Davidson Academy students perform well in National Academic WorldQuest competition

With training and mentorship from the University's Honors Program, the profoundly gifted students test their knowledge of global and foreign policy

Alexander Alvarado, Davidson Academy Student and WorldQuest team member.

Sharelines


5/16/2016 | By: Lindsay Honaker |

The Davidson Academy of Nevada, whose team made up of four students scored 74 points in the National Academic WorldQuest competition in Washington, D.C., earned the No. 21 spot overall out of 49 teams at the conference last month. The team placed first in the regional competition, which is sponsored by University Honors Program and the Northern Nevada International Center, earlier in the semester, qualifying them for the national competition. The Davidson Academy of Nevada is a free public school established in 2006 for profoundly gifted middle and high school students and is located at the University of Nevada, Reno.

"One of the greatest challenges facing our nation and our schools across the country is preparing our
youth for the complex, interconnected world of the 21st century," Carlos Alvarez, chairman and CEO of The Gambrinus Company, said.

The World Affairs Councils of America is the largest non-profit grassroots organization in the United States dedicated to educating and engaging Americans on global issues with nearly 100 councils across 40 states reaching more than half a million people a year. The National Academic WorldQuest, which is a flagship program of the World Affairs Councils of America, who hosts the event, engages more than 4,000 high school students annually across the U.S. to test their knowledge of global issues and foreign policy.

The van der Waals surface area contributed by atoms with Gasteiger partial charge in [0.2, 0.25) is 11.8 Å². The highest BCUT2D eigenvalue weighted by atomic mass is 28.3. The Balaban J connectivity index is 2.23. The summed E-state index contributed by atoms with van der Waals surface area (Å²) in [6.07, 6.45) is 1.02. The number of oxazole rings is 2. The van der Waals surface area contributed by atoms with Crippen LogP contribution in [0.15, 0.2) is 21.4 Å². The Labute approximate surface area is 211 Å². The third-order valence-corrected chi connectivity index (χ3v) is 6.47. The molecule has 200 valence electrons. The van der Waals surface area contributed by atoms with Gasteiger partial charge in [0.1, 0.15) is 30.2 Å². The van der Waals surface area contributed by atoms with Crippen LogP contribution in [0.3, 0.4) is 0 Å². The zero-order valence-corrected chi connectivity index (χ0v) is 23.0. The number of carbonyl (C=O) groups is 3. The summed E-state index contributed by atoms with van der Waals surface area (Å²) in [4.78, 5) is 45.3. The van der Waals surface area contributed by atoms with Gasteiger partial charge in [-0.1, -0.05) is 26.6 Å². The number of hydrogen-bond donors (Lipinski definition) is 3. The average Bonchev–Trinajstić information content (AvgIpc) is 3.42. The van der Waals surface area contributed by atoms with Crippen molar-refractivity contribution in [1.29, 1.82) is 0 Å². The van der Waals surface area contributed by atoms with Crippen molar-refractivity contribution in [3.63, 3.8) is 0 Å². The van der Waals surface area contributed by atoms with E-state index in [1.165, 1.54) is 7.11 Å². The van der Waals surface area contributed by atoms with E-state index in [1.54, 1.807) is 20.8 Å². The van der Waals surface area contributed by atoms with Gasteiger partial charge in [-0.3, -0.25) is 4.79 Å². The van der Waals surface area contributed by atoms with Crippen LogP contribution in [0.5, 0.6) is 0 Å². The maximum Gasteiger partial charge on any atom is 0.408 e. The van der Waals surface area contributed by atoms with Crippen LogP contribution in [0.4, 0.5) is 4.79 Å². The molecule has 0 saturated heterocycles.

Alexander Alvarado is a 14-year-old WorldQuest team member and Davidson Academy student. Alvarado's hobbies include reading, fencing, occasionally writing poetry and watching the news. His love of the news and staying up-to-date with global issues aligned with the qualifications for the competition.

"The purpose of the competition is to expand the knowledge of students on many different topics on world affairs," Alvarado said. "Subjects ranged from the U.S. policy in Africa to Brazil's metamorphose from an authoritarian regime to its current democratic system."

"International trade and food security were the topics that I covered," Alvarado said. "I had previous background knowledge in them because I had previously participated in Model UN and served with the World Trade Organization."

"I really enjoy being able to show off my knowledge off of World Affairs because I have been interested in global issues ever since I was in kindergarten," Alvarado said. "My previous colleagues would put me down for my love of current affairs, but this competition really gave me a chance to shine for who I am and appreciate that aspect of me. In terms of my teammates, I love to see it when it all clicks in their heads, and the light bulb goes off, and they understand how the world works. That is a beautiful thing."

"Not only did our team do the best ever from northern Nevada in our eight-year history of the competition," Daniel Villanueva, current assistant director of the Honors Program, said. "But every year that Reno has sent a team, we have beaten the team from southern Nevada."

For more information about the Davidson Academy visit their website.

Share:

For more news on the University of Nevada, Reno, follow @unevadareno on Twitter.

Get Nevada Today in your Inbox!